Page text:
We go back to our passage, our first Christmas scene (Luke 2:6-7), “And while they were there, the time came for her to give birth. And she gave birth to her firstborn son and wrapped him in swaddling cloths and laid him in a manger.” Joseph and Mary that night found themselves completely empty, void, and without significance and yet in the flickering of the torch light, laying there in the straw bed of an animals manger was a tiny baby. A baby which brought a smile to each of them as they knew that even when life seemed empty and without purpose, God would bring fullness to it. Nothing always leads to something.
I would like to borrow the words of my friend Patrick again when he said, “Being emptied is assuming there’s still something, only it has been gutted, poured out. The container remains. The content changes.” Perhaps, you have felt this same sense of meaninglessness or loss of purpose. Maybe you have felt pushed to the side or felt a sense of a numbing nothingness in your life. I offer you the same promise Jesus offered through his Spirit of Christmas; nothing always leads to something. Again, nothing always leads to something.
Nothing always leads to Hope.
A hope that says, “Blessed are the poor in spirit, for theirs is the kingdom of heaven.” (Matthew 5:1-11) Jesus promises that in the authentic expression of even our most deepest emotions we can find hope in witnessing and looking for his kingdom around us.
Nothing leads us to Faith.
I am reminded of a quote which I read from Sam Ervin. He said, “Faith is not a storm cellar to which men and women can flee for refuge from the storms of life. It is, instead, an inner force that gives them the strength to face those storms and their consequences with serenity of spirit.” In other words, faith is to say “the kingdom of God is near” and to truly believe it not because it is written in the bible or even in our heads, but because it is shown through our actions, our words, and our daily activities to which that kingdom has come to be present. It is an unseen power which we have in the simple choice of following Jesus!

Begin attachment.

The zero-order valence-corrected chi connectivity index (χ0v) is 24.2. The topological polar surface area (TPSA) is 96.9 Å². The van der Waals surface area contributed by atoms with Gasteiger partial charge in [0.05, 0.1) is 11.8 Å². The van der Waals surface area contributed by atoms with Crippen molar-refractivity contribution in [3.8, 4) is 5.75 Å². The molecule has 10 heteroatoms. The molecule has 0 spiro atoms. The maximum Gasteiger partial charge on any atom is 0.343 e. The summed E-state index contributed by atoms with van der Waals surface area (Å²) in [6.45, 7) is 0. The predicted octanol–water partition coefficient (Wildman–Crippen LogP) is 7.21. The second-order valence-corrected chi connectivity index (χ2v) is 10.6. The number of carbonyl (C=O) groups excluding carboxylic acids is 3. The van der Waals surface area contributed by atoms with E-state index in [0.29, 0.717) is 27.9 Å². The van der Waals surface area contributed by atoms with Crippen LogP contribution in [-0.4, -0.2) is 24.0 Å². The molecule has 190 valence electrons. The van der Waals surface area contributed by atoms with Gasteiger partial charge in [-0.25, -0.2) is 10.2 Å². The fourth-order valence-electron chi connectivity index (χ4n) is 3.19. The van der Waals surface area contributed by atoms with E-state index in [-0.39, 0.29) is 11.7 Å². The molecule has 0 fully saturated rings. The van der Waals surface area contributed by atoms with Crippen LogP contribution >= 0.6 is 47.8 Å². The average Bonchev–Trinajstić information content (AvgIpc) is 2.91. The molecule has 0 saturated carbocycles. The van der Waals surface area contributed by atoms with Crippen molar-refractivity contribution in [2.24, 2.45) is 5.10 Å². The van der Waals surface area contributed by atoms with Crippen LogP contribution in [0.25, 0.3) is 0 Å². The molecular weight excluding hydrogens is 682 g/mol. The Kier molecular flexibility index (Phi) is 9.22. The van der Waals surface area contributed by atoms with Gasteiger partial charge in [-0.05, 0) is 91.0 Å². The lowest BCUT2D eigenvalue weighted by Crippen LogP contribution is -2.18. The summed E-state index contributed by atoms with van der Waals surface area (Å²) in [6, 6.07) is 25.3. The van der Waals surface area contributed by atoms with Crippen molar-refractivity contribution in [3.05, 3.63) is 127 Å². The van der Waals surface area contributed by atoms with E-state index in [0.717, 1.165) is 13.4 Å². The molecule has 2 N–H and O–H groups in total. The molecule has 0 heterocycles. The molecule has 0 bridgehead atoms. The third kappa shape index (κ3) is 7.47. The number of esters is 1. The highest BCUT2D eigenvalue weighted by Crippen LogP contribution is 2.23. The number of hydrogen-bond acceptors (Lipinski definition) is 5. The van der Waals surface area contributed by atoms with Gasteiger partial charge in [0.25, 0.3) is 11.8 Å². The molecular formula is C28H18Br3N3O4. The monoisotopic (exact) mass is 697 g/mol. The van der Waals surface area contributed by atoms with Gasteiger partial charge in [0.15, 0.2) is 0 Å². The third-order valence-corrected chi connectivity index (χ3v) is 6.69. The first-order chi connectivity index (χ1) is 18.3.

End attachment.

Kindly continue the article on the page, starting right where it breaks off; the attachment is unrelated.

Nothing leads to Eternal Life
On that first Christmas, after all that had happened – Mary’s encounter with the angel, Joseph’s dream, their traveling down to the city of Bethlehem - Do you think that while looking into the depth’s of their babies eyes that they would have any clue as to Jesus’ promise of God’s love for this world, “that he would give his only Son, that whoever believes in him should not perish but have eternal life.” (John 3:16) Not even the empty nothingness of death can stop Jesus and his followers from the reality that nothing always leads to something.
All I want for Christmas is absolutely nothing because nothing always leads to something.